Pete: Where's Elliot? Lena Gogan:NOWHERE! You're hokey pokey dragon is out helpin' Santa Claus pull his sled! Boys?! Pete: Let me go! Lena Gogan: Now you're never gonna get away AGAIN! We're gonna put chains on you when you're workin'! Merle: And when you're not workin'! Willie: And when you're sleepin'!
~ The Gogans
Merle: [the Gogans have returned and want to take Pete away from Nora] Okay lady, we're gonna take him whether you like it or not. Right boys? Grover: Right, Pa. Willie, you grab onto Pete, while I hold onto her. Willie: You grab Pete, I wanna hold her. Grover: I wanna hold her! Willie: I'm gonna hold her!
[Willie and Grover push each other] Merle: [separates them] Alright, I'll settle this: You two grab the brat, I'LL hold her. Lena Gogan: If you think you're gonna hold her, like my boys wanna hold her, you're gonna be holdin' your head, ya understand?
~ The Gogans arriving in town.
The Gogan Family are major antagonists in the Disney's 1977 film Pete's Dragon. They are an abusive family of hillbillies who treat the orphaned protagonist (Pete) as a slave. Eventually Pete can no longer put up with the abuse and flees, but they pursue him, only to be repeatedly driven off by the titular dragon, Elliott.
Lena was portrayed by the late Shelley Winters, Merle was portrayed by the late Charles Tyner, Grover was portrayed by Gary Morgan, and Willie was portrayed by the late Jeff Conaway.
The Gogans are quarrelsome, selfish, lazy, cruel, clumsy, and foolish (in one scene, Pete's guardian Nora even asks, "D'you want to be stupid when you grow up, like the Gogans?", to persuade him to attend school). Of the four, wife and mother Lena Gogan is the most intelligent: it is usually she who makes plans, recalls the others when they become distracted, and asks fruitful questions. She is also the only one to show any courage, as in the scene wherein she confronts Elliott the dragon with the 'Bill of Sale' authorizing her to keep Pete (only to have Elliott burn it on the spot); but spends much of her time complaining to her sons and husband about every little discomfort. Her husband Merle serves only to carry out her orders, and as a crude disciplinarian over their grown sons, Willie and Grover, who act as a comic duo and pick fights at a moment's notice, even among themselves. Merle is also said to have been Pete's overseer, in his time under their control. All four enjoy bullying and tormenting any creature weaker than themselves, of which Pete serves as the chief example. Like all rustic-themed villains, the Gogans pretend to a great respect for the rule of law, but ignore it whenever they please, and despise education. In keeping with the same motif, they enjoy dirt, especially on themselves, and dislike bathing and all forms of cleanliness.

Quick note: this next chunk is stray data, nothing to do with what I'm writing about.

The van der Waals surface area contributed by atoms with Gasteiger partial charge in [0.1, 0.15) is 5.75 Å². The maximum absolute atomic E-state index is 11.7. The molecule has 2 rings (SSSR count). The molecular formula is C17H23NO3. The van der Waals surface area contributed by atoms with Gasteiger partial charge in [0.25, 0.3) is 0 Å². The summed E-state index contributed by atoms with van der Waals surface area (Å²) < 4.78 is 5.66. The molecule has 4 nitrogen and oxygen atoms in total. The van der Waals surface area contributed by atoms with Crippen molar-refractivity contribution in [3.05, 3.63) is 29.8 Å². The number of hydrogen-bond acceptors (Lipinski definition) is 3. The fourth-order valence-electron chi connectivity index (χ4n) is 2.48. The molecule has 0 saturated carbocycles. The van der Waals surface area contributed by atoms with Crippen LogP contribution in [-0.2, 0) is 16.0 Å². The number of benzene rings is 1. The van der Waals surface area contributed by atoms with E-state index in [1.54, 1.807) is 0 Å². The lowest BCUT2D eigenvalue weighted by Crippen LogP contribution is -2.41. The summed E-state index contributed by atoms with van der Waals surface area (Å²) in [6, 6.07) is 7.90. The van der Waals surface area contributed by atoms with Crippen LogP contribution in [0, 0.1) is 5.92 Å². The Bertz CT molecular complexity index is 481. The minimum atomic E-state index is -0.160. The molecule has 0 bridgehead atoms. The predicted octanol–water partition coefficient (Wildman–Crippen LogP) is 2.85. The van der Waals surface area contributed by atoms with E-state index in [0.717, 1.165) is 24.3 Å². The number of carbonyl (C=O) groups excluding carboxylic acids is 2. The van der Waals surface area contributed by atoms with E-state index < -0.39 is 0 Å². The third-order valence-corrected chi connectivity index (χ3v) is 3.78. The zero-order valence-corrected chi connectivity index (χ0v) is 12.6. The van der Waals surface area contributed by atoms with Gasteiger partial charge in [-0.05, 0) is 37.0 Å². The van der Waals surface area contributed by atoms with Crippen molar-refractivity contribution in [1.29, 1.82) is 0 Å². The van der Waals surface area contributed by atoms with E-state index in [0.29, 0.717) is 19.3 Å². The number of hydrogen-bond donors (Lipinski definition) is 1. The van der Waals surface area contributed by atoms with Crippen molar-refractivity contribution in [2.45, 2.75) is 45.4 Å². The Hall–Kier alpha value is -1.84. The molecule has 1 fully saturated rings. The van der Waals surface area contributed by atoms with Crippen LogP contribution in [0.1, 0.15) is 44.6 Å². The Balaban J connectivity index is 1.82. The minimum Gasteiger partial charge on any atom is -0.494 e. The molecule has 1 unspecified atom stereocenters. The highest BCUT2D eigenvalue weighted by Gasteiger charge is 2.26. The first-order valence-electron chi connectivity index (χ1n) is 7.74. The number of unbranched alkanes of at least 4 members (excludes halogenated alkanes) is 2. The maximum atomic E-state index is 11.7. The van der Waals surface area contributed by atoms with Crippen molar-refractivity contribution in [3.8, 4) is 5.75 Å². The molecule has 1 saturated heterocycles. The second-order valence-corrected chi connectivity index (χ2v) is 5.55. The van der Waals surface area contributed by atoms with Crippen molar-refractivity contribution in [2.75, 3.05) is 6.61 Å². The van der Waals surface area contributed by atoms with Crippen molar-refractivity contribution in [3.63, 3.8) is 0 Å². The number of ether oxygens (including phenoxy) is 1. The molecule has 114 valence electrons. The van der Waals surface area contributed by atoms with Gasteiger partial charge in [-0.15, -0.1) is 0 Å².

Having "paid their last fifty dollars for Pete, plus fifty cents legal fees", the Gogans hate the idea of working for themselves, and thus decide to pursue Pete and drag him back to the farm as their slave. They are tipped into a mud-pit by Elliott, and lose Pete's trail in the forest.
The Gogans later track Pete to the fishing village where he is cared for by a kindly lighthouse keeper, Nora. When the Gogans again try to capture Pete, they are shipwrecked by Elliott in the harbor.
The Gogans are later recruited by Dr. Terminus, the other antagonist of the film, who is seeking to capture Elliott for use in medicine. When Terminus lures Pete and Elliott into a trap, the Gogans kidnap Pete, but Elliott manages to break free of Terminus' net, and saves Pete from the Gogans, before incinerating their Bill of Sale, dousing them in a barrel of creosote, and chasing their horse away.
The Gogans were not seen after this, but they are presumed to have fled the village, never to trouble Pete again.
That boy is our legal property, same as the family cow.
~ Lena Gogan
Grover: Hey Ma, w-why don't we get ourselves another orphan, huh? Lena Gogan: Because I done paid our last fifty dollars for Pete, plus fifty cents legal fees, and we ain't got another fifty dollars plus legal, that's why. Ya understand? Well, here's somethin' you will understand: you're gonna have to start workin' the farm with your own two hands, less'n you spot that little twerp!
~ Grover talking to Lena Gogan.
Pete's dragon - bill of sale
The Gogans arriving in town and causing trouble (via their famous song "Bill Of Sale").